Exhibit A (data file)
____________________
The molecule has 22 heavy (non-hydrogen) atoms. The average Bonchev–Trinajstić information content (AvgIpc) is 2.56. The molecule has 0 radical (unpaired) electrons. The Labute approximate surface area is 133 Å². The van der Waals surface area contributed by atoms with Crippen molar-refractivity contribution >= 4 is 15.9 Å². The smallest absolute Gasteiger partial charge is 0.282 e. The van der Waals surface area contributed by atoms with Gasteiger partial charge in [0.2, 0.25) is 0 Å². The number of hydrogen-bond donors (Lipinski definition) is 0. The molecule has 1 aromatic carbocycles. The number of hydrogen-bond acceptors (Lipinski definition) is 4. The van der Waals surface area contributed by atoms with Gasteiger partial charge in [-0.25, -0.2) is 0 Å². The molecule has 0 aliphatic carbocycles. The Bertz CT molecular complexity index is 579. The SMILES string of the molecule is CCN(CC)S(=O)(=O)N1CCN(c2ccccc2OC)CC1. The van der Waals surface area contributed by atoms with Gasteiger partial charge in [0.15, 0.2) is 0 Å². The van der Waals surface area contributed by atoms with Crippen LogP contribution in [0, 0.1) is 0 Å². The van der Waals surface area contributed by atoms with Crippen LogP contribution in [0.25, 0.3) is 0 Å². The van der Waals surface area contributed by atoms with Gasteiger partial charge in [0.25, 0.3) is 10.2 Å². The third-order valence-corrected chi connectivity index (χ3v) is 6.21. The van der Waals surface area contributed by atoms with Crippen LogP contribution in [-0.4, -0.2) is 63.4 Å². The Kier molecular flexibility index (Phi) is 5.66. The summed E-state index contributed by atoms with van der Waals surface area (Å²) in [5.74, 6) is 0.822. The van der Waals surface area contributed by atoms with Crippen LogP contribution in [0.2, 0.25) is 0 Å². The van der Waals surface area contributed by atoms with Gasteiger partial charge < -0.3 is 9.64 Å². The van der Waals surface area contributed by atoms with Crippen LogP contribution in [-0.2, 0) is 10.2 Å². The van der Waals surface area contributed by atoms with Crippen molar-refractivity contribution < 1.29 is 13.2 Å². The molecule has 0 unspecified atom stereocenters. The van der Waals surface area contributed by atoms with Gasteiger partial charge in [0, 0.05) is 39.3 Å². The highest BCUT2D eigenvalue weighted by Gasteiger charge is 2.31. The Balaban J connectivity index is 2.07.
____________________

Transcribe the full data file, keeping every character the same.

The molecule has 22 heavy (non-hydrogen) atoms. The average Bonchev–Trinajstić information content (AvgIpc) is 2.56. The molecule has 0 radical (unpaired) electrons. The Labute approximate surface area is 133 Å². The van der Waals surface area contributed by atoms with Crippen molar-refractivity contribution >= 4 is 15.9 Å². The smallest absolute Gasteiger partial charge is 0.282 e. The van der Waals surface area contributed by atoms with Gasteiger partial charge in [0.2, 0.25) is 0 Å². The number of hydrogen-bond donors (Lipinski definition) is 0. The molecule has 1 aromatic carbocycles. The number of hydrogen-bond acceptors (Lipinski definition) is 4. The van der Waals surface area contributed by atoms with Gasteiger partial charge in [-0.25, -0.2) is 0 Å². The molecule has 0 aliphatic carbocycles. The Bertz CT molecular complexity index is 579. The SMILES string of the molecule is CCN(CC)S(=O)(=O)N1CCN(c2ccccc2OC)CC1. The van der Waals surface area contributed by atoms with Gasteiger partial charge in [0.15, 0.2) is 0 Å². The van der Waals surface area contributed by atoms with Crippen LogP contribution in [0, 0.1) is 0 Å². The van der Waals surface area contributed by atoms with Crippen LogP contribution in [0.25, 0.3) is 0 Å². The van der Waals surface area contributed by atoms with Gasteiger partial charge in [0.25, 0.3) is 10.2 Å². The third-order valence-corrected chi connectivity index (χ3v) is 6.21. The van der Waals surface area contributed by atoms with Crippen LogP contribution in [-0.4, -0.2) is 63.4 Å². The Kier molecular flexibility index (Phi) is 5.66. The summed E-state index contributed by atoms with van der Waals surface area (Å²) in [5.74, 6) is 0.822. The van der Waals surface area contributed by atoms with Crippen LogP contribution in [0.2, 0.25) is 0 Å². The van der Waals surface area contributed by atoms with Gasteiger partial charge < -0.3 is 9.64 Å². The van der Waals surface area contributed by atoms with Crippen LogP contribution in [-0.2, 0) is 10.2 Å². The van der Waals surface area contributed by atoms with Crippen molar-refractivity contribution < 1.29 is 13.2 Å². The molecule has 0 unspecified atom stereocenters. The van der Waals surface area contributed by atoms with Gasteiger partial charge in [0, 0.05) is 39.3 Å². The highest BCUT2D eigenvalue weighted by Gasteiger charge is 2.31. The Balaban J connectivity index is 2.07.